3. Decouple the Monolith: This approach involves picking modules from the monolith and developing one after the other while still maintaining and using the monolith code. One of the common pitfalls is attempting to re-write everything from scratch. With a new architecture and a steep learning curve, it is always a good idea to avoid this move especially for production applications. Here are a couple of things to guide you on which module you should start with;

    • Modules that change frequently
    • Modules that require different resources
    • Modules that are easy to rebuild and not mission critical

Microservice Transition Success Tips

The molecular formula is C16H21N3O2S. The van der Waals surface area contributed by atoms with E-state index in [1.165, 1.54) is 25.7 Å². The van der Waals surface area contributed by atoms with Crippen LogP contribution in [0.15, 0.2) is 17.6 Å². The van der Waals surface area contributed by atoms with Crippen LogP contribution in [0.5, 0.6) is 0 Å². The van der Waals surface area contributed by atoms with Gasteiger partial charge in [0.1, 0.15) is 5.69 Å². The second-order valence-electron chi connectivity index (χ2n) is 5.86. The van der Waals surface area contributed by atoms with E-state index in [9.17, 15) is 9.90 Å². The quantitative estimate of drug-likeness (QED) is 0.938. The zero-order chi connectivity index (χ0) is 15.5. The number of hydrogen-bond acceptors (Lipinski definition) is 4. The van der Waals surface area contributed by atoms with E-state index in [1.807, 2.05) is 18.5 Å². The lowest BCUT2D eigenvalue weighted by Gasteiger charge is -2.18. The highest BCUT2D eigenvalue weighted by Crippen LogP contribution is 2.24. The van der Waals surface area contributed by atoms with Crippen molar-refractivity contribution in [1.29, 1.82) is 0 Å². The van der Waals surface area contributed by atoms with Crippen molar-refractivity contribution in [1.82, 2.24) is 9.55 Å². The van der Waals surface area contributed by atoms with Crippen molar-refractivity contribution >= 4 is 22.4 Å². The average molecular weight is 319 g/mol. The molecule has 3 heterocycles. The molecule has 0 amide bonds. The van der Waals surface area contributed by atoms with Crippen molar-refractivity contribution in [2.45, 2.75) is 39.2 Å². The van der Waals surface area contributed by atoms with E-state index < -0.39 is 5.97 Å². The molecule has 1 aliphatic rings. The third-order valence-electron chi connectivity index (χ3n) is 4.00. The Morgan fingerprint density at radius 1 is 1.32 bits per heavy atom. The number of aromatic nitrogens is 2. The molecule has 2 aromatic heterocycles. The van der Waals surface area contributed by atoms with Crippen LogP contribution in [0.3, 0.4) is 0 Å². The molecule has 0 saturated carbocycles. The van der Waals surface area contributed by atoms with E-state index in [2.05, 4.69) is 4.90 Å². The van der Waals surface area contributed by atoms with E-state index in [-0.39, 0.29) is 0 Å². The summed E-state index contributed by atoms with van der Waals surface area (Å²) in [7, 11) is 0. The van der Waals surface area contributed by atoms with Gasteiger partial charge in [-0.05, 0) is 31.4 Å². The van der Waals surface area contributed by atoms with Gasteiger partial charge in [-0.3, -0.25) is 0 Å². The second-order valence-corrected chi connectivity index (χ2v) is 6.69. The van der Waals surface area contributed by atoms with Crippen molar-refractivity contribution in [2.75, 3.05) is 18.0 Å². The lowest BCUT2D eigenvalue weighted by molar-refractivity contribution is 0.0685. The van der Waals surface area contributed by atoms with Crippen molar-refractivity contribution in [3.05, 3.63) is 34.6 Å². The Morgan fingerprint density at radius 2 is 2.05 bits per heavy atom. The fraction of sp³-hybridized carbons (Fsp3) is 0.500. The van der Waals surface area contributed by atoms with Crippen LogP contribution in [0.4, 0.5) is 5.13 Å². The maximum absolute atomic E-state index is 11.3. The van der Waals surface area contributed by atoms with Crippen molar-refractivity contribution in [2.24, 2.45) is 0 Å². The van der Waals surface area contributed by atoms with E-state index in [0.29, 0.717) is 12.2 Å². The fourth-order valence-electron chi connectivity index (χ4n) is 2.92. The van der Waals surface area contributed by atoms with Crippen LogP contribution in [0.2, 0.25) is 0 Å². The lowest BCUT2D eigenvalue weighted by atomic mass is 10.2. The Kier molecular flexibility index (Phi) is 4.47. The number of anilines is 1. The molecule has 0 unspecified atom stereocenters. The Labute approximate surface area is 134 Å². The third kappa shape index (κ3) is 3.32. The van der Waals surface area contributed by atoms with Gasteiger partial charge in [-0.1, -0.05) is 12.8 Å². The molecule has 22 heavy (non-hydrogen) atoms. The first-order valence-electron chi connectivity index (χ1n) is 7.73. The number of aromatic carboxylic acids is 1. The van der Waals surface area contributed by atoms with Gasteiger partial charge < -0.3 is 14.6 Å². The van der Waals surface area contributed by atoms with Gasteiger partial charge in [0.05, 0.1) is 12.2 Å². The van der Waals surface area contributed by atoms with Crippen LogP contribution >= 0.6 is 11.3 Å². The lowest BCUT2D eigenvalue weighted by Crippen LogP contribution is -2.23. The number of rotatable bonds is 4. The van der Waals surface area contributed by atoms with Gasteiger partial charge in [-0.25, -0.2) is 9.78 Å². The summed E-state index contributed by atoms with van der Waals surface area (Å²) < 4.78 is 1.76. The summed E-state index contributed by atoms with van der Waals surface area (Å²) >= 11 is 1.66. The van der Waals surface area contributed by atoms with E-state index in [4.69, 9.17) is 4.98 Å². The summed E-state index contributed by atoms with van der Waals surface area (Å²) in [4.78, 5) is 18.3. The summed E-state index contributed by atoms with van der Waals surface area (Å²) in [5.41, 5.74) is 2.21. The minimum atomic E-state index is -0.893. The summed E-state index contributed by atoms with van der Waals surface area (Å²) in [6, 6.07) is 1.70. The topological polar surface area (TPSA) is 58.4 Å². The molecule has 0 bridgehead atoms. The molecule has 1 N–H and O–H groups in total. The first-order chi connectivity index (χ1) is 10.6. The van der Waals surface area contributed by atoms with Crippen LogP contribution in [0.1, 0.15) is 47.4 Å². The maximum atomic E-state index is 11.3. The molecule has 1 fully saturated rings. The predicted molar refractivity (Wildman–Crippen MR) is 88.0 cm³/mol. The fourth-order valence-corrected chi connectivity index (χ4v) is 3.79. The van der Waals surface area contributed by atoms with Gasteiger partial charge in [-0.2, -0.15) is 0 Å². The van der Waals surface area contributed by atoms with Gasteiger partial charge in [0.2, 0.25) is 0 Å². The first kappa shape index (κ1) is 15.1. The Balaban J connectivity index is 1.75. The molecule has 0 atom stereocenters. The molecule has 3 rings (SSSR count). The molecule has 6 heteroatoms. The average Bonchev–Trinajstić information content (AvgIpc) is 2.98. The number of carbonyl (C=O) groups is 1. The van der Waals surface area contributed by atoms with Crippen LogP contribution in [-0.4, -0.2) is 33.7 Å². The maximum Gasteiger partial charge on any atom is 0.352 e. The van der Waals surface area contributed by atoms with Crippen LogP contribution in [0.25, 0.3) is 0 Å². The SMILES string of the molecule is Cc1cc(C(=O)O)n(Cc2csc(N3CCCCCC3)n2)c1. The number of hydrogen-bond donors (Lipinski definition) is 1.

Here are some tips you should follow to ensure a successful transition from a monolith to a mmicroservice architecture.

  1. I’m always an advocate of “lazy decoupling” meaning that even though the end goal is to have independent and highly manageable services, the more services you end up with the more difficult it is to manage and even debug when things aren’t working fine. Reducing the number of services also means you will be making fewer API calls between the services which will improve the performance of the applications.

  2. While one of the benefits of microservices is being able to write them in different programming languages, do not go that route at the beginning. Having one stack for your services improves interoperability, is easier to manage and update and makes it easier to re-use components hence quick development.

  3. Services must be cohesive. A service should implement a small set of strongly related functions. This builds on the principle that things that change together should be packaged together to ensure that each change affect only one service.

Reference: